With respect to a brother or someone else who perhaps participated with the individual in the bad acts, probably the result would be it would be forfeited.
But that is... would be determined at a trial on the question that is often at a trial.
Is he innocent?
Unknown Speaker: Well, where are you getting this congressional intent that you're talking about?
From the statute?
Mr. Plaisted: From the... what I referenced was, one, the Senate report saying it was deter crime and then, secondly, from the... I'm sorry.
Unknown Speaker: Yes.
Where do you get it out of the statute?
Mr. Plaisted: The statute says... it uses the words that you won't forfeit property from one... from an owner by reason of an act committed... that the owner... established by the owner to have been committed without his knowledge, meaning without his knowledge, and that's why it's called innocent owner.
Unknown Speaker: To have been committed.
So, if I commit the fraudulent act and I take the proceeds and I give it to my brother and I say, brother of mine, I've committed a fraudulent act, these are the proceeds, take them and run, he is an innocent owner under this provision.
Mr. Plaisted: No.
Unknown Speaker: Because my act was committed... he can establish that the act to have been committed without his knowledge or consent.
Mr. Plaisted: No, I don't believe he would be under those circumstances.
Unknown Speaker: Read the language again, would you?
Mr. Plaisted: --Yes, Your Honor.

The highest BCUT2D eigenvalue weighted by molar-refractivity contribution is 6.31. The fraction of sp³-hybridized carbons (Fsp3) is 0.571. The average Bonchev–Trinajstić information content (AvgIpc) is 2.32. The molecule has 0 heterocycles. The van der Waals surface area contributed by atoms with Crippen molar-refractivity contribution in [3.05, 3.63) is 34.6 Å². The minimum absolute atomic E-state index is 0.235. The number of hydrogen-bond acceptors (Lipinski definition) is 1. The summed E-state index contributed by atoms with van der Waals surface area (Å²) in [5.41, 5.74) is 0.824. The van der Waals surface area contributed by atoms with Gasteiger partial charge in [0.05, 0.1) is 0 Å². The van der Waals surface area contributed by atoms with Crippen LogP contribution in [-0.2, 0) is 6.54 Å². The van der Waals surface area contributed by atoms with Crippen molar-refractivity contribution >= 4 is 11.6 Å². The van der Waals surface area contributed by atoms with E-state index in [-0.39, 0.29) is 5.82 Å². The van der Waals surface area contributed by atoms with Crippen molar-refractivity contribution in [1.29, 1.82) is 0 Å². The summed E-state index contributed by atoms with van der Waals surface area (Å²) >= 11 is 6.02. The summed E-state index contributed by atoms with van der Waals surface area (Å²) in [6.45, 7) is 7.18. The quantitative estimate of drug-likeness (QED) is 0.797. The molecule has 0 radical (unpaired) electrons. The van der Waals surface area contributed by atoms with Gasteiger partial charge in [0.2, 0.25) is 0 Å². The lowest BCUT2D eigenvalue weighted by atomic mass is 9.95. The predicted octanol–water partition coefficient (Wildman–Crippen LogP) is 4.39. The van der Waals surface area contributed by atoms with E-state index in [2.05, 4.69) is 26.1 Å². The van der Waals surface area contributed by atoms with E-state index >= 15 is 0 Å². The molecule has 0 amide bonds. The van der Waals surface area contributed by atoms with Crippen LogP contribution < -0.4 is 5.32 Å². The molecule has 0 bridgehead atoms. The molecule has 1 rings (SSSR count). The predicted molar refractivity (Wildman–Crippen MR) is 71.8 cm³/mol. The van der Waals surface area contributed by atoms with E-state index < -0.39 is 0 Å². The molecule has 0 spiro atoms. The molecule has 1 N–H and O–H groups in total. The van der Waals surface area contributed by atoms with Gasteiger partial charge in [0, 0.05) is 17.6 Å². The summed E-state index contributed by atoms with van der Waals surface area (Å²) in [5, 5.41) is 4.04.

Unknown Speaker: To the extent of the interest of an owner by reason of any act or omission... that would be the crime--
Mr. Plaisted: Right.
Unknown Speaker: --established by that owner to have been committed or omitted without the knowledge or consent of that owner.
The brother in that case could say this act was committed without my knowledge or consent.
I didn't know anything about it when it was committed.
Mr. Plaisted: When... what I would take issue with is applying the concept of when it was committed as opposed to when he receives the proceeds.
Unknown Speaker: But it says to have been committed without his consent, not that he was not aware of the fact of its commission.
It said it was... he has to establish that it was committed without his knowledge or consent.
That's a very strange innocent owner.
I suppose the question is whether those words modify "establish" or modify "committed".
If they establish that he didn't have the knowledge at the time xxx established it.
Mr. Plaisted: --I--
Unknown Speaker: I think there's an argument as to what you mean as to xxx.
Mr. Plaisted: --I think, Your Honor, the logical test would be, especially when you're dealing with proceeds because proceeds... this house... for example, at the time the illegal act was committed in 1981, this house was a stranger to that transaction.
No one, the people who owned it or the people who are not of record here who sold it to Ms. Goodwin sometime thereafter, the people who... it had nothing to do with it.
Unknown Speaker: Let me just ask you.
What's your position as... on the meaning of the statute?
Do you think in the hypothetical case of an act performed without the knowledge of the ultimate owner, the woman here, but she found out about the act before the time of the gift, would she be able to plead innocent ownership in your view?